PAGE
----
Pension funds, more so than other investors, operate on a particularly long time horizon.
But that doesn’t mean funds can’t succumb to short-term thinking.
Keith Ambachtsheer, Director Emeritus of the International Centre for Pension Management at the University of Toronto, makes the case for more long-term thinking at pension funds in a recent paper published in the Rotman International Journal of Pension Management.
He lays the groundwork of short-term thinking at pension funds by presenting this statistic:
My 2011 survey of 37 major pension funds found that only 8 (22%) based performance-related compensation on measures over four years or more.
In other words, pension funds aren’t rewarding long-term thinking. But how can that be changed? From the paper:
A good start is to insist that the representatives of asset owners become true fiduciaries, legally required to act in the sole best interest of the people (e.g., shareholders, pension beneficiaries) to whom they owe a fiduciary duty….the resulting message for the governing boards of pension and other long-horizon investment organizations (e.g., endowments) is that they must stretch out the time horizon in which they frame their duties, as well as recognizing the interconnected impact of their decisions on multiple constituents to whom they owe loyalty (e.g., not just current pension beneficiaries but also future ones).
Increasingly, fiduciary behavior and decisions will be judged not by a cookie-cutter off-the-shelf “prudent person” standard by a much broader “reasonable expectations” standard.
A logical implication of these developments is that the individual and collective actions of the world’s leading pension funds are our best hope to transform investing into more functional, wealth-creating processes.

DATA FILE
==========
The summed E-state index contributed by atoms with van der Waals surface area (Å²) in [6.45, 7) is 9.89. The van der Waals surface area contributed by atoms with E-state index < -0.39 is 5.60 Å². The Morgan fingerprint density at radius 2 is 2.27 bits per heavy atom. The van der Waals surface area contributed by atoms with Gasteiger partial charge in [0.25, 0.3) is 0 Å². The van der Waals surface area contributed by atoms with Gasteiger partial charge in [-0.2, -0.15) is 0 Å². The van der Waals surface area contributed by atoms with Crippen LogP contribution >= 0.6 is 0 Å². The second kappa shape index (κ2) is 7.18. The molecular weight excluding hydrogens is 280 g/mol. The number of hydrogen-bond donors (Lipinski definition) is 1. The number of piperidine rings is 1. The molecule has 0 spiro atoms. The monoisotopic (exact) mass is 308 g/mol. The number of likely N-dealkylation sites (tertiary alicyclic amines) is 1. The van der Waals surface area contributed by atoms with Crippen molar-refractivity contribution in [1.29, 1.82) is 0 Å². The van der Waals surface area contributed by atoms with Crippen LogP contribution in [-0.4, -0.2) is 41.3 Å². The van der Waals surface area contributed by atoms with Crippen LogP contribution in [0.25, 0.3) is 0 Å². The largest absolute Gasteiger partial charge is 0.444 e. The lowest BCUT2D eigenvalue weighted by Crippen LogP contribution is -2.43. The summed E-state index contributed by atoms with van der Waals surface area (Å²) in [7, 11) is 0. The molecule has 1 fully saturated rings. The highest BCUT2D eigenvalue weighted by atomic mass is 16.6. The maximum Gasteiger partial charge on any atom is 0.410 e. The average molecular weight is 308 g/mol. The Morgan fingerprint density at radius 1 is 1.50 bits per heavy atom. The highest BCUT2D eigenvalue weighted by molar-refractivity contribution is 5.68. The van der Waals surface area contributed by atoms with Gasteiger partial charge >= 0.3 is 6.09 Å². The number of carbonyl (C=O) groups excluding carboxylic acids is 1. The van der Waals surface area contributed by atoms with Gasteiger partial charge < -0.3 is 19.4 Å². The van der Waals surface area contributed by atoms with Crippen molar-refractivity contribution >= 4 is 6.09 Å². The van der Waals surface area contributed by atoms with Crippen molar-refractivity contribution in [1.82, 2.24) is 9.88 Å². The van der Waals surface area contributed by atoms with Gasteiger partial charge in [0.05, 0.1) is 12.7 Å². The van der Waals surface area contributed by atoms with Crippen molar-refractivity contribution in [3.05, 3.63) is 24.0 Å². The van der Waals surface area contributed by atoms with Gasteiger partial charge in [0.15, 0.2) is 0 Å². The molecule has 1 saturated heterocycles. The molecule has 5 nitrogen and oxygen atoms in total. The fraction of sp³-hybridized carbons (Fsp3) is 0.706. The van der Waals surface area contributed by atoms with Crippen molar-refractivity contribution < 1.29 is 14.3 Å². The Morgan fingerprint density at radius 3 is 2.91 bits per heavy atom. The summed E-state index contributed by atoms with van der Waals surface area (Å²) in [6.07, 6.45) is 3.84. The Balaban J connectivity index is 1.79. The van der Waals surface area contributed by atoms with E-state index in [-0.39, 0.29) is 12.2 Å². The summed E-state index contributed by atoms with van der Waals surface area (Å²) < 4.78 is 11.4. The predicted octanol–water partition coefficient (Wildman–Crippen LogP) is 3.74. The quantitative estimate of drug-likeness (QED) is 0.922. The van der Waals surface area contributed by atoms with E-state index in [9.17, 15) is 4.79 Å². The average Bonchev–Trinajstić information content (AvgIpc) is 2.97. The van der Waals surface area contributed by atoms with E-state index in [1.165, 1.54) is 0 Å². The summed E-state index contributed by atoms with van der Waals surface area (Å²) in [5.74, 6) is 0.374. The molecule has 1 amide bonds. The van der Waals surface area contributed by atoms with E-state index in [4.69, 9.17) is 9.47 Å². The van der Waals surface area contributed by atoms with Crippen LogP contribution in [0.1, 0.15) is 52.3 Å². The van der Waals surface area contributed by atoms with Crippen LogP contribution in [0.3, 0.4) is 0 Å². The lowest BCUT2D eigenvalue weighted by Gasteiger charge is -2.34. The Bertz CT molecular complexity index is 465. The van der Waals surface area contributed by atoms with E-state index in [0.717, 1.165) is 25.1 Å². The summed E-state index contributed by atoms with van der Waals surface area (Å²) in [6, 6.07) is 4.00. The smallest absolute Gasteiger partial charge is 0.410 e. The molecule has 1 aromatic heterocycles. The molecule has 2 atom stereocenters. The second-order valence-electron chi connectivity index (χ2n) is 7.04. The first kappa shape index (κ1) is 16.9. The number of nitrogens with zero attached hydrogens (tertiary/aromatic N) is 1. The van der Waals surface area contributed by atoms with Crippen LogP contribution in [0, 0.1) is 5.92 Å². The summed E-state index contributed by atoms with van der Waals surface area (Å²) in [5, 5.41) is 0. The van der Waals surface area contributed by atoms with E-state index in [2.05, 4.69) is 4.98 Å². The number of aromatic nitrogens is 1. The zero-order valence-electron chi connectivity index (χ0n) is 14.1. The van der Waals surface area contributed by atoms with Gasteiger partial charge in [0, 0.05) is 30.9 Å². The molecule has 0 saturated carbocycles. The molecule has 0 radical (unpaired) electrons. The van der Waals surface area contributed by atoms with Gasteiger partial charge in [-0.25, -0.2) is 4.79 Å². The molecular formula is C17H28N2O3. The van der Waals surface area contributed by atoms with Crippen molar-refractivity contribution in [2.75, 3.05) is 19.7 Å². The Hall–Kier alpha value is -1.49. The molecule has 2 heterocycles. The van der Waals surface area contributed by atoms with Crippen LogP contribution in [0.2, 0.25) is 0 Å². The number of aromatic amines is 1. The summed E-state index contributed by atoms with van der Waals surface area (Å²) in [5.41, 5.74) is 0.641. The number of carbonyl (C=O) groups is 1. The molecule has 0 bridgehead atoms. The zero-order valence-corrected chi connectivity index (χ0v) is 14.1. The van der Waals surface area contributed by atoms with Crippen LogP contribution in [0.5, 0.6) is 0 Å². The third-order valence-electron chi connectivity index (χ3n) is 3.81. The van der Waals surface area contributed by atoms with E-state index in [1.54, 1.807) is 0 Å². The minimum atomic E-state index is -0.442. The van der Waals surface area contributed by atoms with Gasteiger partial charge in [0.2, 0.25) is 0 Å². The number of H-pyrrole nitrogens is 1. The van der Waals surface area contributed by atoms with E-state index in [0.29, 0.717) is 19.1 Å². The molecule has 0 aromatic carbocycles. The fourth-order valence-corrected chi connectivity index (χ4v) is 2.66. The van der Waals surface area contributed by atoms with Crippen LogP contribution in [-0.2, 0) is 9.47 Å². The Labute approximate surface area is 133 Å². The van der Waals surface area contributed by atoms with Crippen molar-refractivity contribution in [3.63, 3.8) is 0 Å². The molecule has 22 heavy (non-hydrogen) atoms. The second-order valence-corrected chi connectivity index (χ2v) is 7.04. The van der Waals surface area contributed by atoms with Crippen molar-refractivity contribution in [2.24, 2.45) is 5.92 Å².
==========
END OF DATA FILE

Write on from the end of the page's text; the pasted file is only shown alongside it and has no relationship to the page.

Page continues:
It will take work, but a shift to long-termism will be worth it, according to the paper:
Institutional investors around the globe, led by the pension fund sector, are well placed to play a “lead wagon” fiduciary role as we set out to address these challenges. Indeed, the emerging view is that pension sector leaders have a legal obligation to look beyond tomorrow, and to focus the capital at their disposal on the long term.
Will the effort be worth it? Logic and history tell us that the answer is “yes.” Qualitatively, long-termism naturally fosters good citizenship; quantitatively, a 2011 study that calculates the combined impact of plugging the upstream and downstream “leakages” in conventional investment decision making with a short-term focus found that the resulting shift to long-termism could be worth as much as 150 basis points (1.5%) per annum in increased investment returns (Ambachtsheer, Fuller, and Hindocha 2013).
Read the entire paper, titled The Case for Long-Termism, here [subscription required].